Following the special elections on Tuesday, November 7, State Senator and candidate for Governor Michael Williams issued a press release condemning former Senator Hunter Hill, also running for Governor, for vacating his seat to seek higher office. His frustration stemmed from election results leading to two Democrats in a runoff for a seat formerly held by a Republican. (The seat was held by Democrat Doug Stoner before Hill)d
In his press release Wednesday, Williams referred to Hill’s voting record as the cause for the loss of the seat in the 6th Senate District.
“Rather than following through with his commitment to serve out the remainder of his term, Hunter Hill abandoned his Senate seat so that he could continue receiving contributions from Atlanta donors while seeking higher office. His decision to put himself, and his political career, ahead of his constituents has harmed the conservative cause in Georgia. Because of this defeat, Georgia Republicans have lost the Senate Super Majority.
“Hunter Hill’s voting record did little to help the Republicans running for his seat. From his legislation (SB 68) to expand Common Core into private schools, to championing eminent domain that would allow big corporate to take property from lawful owners for the “good” of the community (HB 434), to expanding government by forcing women who serve as private lactation consultants to new mothers to register with the state and pay a fee (HB 649), to voting against recording of votes in Senate committee meetings (SR 24 Committee vote) Hunter has only emboldened Democratic candidates with his liberal voting record. Voters in Senate District 6 saw little difference between left-wing candidates and Hunter Hill.”
When considering their voting records, Williams and Hill aren’t too different. Here’s a comparison:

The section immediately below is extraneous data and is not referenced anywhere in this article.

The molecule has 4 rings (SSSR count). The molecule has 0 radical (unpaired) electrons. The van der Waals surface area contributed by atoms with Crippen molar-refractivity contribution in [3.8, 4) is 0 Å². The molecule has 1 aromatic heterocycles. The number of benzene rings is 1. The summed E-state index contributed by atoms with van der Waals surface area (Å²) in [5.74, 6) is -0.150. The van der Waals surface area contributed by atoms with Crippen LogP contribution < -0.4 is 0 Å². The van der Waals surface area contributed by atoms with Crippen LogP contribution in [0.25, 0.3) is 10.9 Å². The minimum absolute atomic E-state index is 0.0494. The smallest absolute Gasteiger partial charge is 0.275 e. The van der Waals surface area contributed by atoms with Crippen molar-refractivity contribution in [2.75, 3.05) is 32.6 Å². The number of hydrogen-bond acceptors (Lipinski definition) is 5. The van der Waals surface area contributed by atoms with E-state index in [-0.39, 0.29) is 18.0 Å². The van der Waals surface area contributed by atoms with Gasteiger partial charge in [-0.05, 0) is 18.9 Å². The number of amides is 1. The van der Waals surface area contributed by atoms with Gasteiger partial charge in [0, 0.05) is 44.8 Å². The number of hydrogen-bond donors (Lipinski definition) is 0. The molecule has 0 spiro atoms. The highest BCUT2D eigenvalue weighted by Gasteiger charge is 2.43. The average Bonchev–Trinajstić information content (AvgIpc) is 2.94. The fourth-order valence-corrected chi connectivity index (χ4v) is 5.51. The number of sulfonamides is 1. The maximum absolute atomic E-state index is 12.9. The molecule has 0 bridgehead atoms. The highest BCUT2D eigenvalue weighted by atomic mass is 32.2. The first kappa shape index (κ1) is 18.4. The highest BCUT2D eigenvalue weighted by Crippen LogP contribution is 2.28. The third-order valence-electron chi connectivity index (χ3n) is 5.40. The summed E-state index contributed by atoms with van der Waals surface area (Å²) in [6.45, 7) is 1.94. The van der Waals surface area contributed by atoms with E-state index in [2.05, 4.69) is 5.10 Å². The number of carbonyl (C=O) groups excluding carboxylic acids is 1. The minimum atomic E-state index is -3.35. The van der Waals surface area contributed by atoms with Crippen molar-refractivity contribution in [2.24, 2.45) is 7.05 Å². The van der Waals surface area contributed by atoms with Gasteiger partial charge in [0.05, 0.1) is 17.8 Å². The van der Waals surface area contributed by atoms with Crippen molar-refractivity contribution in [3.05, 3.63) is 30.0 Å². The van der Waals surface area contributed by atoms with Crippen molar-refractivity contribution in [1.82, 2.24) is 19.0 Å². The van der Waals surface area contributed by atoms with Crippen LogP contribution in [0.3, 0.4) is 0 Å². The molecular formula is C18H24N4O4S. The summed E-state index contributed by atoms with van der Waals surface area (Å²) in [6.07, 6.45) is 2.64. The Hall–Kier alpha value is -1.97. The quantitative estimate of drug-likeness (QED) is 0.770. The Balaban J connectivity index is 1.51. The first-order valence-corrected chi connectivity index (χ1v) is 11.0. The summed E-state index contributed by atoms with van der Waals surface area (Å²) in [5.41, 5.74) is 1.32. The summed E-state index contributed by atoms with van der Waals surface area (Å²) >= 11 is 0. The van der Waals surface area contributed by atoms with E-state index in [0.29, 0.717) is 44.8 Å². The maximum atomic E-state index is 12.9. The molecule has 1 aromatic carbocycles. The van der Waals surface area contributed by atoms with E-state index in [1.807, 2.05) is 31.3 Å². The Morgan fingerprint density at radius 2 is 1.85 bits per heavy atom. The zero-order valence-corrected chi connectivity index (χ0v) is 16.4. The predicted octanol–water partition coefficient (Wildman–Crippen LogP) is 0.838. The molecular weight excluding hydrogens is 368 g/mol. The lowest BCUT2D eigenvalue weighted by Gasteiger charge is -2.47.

In the 2017, the Senate cast 389 votes, of which 40 were ‘roll call’ or attendance. That leaves 349 votes. Of those, Williams and Hill voted differently on legislation 30 times, or 8.5% of the time. The other 91.5% of the time, the two voted the same. The two differed on justice reform, tax credits for corporations, and rural issues, but both Williams and Hill, in those conflicting votes, had instances where they voted for bigger government. In two other instances relating to Senate procedural rules, the pair voted opposite. In one instance, Williams voted in favor of reconsidering a bill he cast a NO vote for on the next vote. On the other occasion, Williams voted to suspend the Senate rules at one point on Day 40.
In 2016, the Senate cast 413 votes, of which 40 were ‘roll call’ or attendance. That leaves 373 votes. Of those, Williams and Hill, again, voted differently 30 times, but the percentage is different because of the increased number of votes. In 2016, the pair voted opposite 8.04% of the time. Together, they voted 91.96% of the time.
Also of note, in 2016, Williams voted in favor of dissolving the Judicial Qualifications Committee, the issue placed on the ballot in November 2016, then voted against it when it came through the Senate a second time, but voted against fixing issues with the 2016 legislation during the 2017 session. Hill was opposite, voting against dissolving the judicial watchdog agency, then in favor on the second round, and in favor of voting amending the new provisions the following year.
In Williams’ first year, 2015, the Senate cast 411 votes, less the 40 roll calls. Of the remaining 371, Hill and Williams voted differently 26 times, or 7% of the time. The remaining 93% of the time, the pair voted together. Their noticeable differences in 2015 include Williams’ vote in favor of the $900 million gas tax increase while Hill was opposed.
In his press release, Williams slammed Hill for ‘championing eminent domain’ legislation, but according to the Georgia General Assembly website, while Hill did vote in favor of eminent domain legislation, he was not a sponsor. It was Senator Jack Hill, from Tattnall County in southeast Georgia, that was a co-signer on a different eminent domain bill, but HB 434 in the 2017 session was not sponsored or co-sponsored by Hill. It was not from a previous year, either, however, because 2015-16, HB 434 was ‘Cooper’s Law’ on tort reform, and in 2013-14, Hill’s first session, HB 434 dealt with liens.
Williams’ reference to Hill’s SB 68 and ‘expanding Common Core into private schools’ isn’t in line with the legislation that establishes individual student education accounts.
It is true that Hill voted in favor of legislation to regulation lactation consultants for breast feeding mothers and voted against the filming and recording of Senate committee hearings in 2017.